Proof The Fed Doesn’t Control Interest Rates

Let’s Take A Walk Through History…

On the last trading day of January, 2015, the 30 Year Treasury Bond stood at 3.01%. The Fed had just announced two weeks previously that they would raise rates for the first time in nearly 10 years. And that this move “signals the beginning of the end for the central bank’s stimulus program.”

“Fed officials emphasized that they intended to raise rates gradually…Short-term rates will rise by about one percentage point a year for the next three years, Fed officials predicted.”

Fast forward 3 years to the end of 2018 and the Fed raised again. “This is the fourth rate hike of 2018 and the ninth increase since the Fed began raising rates from near-zero three years ago.”

So, one would think given all these interest rate increases yields on the long term Treasury bonds would have shot up…right?

Well let’s take a look at one of my favorite sites on the interwebs, the Daily Treasury Yield Curve from the US Department of the Treasury and see what we find… 30 year Treasury Bond clocking in at…. are you ready??? Can you handle the suspense???

3.02%

So 3 years and 9 rate hikes later the long government bond is 1 basis point higher than what it was BEFORE the hikes began!

The 10 year Treasury which should be your proxy for all things interest rates closed at 2.79% yesterday up from 2.27% at the end of 2015. A much higher increase in yields than the 30 year but not anything near what the Fed raises were.

Now, let’s go down the yield curve to a 1 year Treasury. 2015 it closed at .65%. Yesterday, 2.64%.

And that, my friends, is where the Fed DOES control interest rates, the short term. Their actions have almost no affect(effect???) on Long Term rates, and nominal effect(affect???) on intermediate rates.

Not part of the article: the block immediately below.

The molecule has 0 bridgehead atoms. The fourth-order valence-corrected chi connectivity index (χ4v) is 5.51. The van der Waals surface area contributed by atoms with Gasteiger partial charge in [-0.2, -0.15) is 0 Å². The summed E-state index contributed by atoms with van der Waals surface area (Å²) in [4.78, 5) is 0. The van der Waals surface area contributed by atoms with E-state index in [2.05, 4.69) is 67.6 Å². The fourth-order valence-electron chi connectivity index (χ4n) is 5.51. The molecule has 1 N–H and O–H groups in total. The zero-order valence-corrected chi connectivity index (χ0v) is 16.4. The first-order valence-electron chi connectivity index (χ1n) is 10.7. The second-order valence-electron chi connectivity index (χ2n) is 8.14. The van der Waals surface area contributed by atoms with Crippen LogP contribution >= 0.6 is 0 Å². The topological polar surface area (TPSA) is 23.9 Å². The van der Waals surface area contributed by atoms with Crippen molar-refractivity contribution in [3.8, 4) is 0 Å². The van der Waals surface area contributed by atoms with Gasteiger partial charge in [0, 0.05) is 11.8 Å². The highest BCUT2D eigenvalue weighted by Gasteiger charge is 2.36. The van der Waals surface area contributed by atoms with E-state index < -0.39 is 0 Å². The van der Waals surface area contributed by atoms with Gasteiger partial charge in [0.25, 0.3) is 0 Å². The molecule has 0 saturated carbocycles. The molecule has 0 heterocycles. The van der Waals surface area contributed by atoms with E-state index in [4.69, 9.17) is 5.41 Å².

But short term, e.g., CD’s, savings accounts, short term bonds, can see big time changes.

Now, I take issue to some degree with the good folks at the article I cited above by bankrate.com when they say:
““Today’s rate hike means borrowing gets costlier, especially for credit cards, home equity lines of credit, and borrowers with adjustable rate mortgages,” McBride says. “Consumers should aggressively pay down debt, refinance into fixed rates, and grab zero percent credit card offers to insulate against additional rate hikes and accelerate debt repayment.””

There is no 1 for 1 trade off here in consumer debt. There MAY be at your bank, mind you. But other lenders are more than ready to compete for your debt with low interest rate offerings simply because they can loan to you…and many, MANY others are a much higher rate than they are paying on their own long term debt.

They raise funds by issuing bonds with a long term focus, say a 30 year corporate bond. That bond’s interest rate is premise on what? The long term Treasury rates, which as I showed you above, hasn’t changed hardly at all.

They use the loan proceeds to lend to you, the consumer, at a MUCH higher rate and VOILA! profits can be had.

Will they be enticed to try and raise your rates? Sure! Will they get away with it to some degree? Yes, because many consumers will be too ignorant not to shop around because they are thinking the Fed is raising rates, thus ALL rates are higher. (For the millionth time, being ignorant is NOT being stupid. It just means one does not know! One of my pet peeves in life is how the language has implied ignorant equals being dumb. it doesn’t! AHHHHHH)

But if we go back to our NY Times article from 2015 they actually get something right. WHOA, hold on…did I just say that??? The NY Times got something right??? Wow, wonders never cease…

“Interest rates on mortgages and other kinds of loans, and on savings accounts and other kinds of investments, are likely to remain low for years to come.”

Well, they got the savings account part wrong there, but on the DEBT side they are mostly correct.

So, moral of the story… if you are making long term investment or borrowing decisions based on what the FED is doing, you’re doing it wrong. This is all the proof you need.

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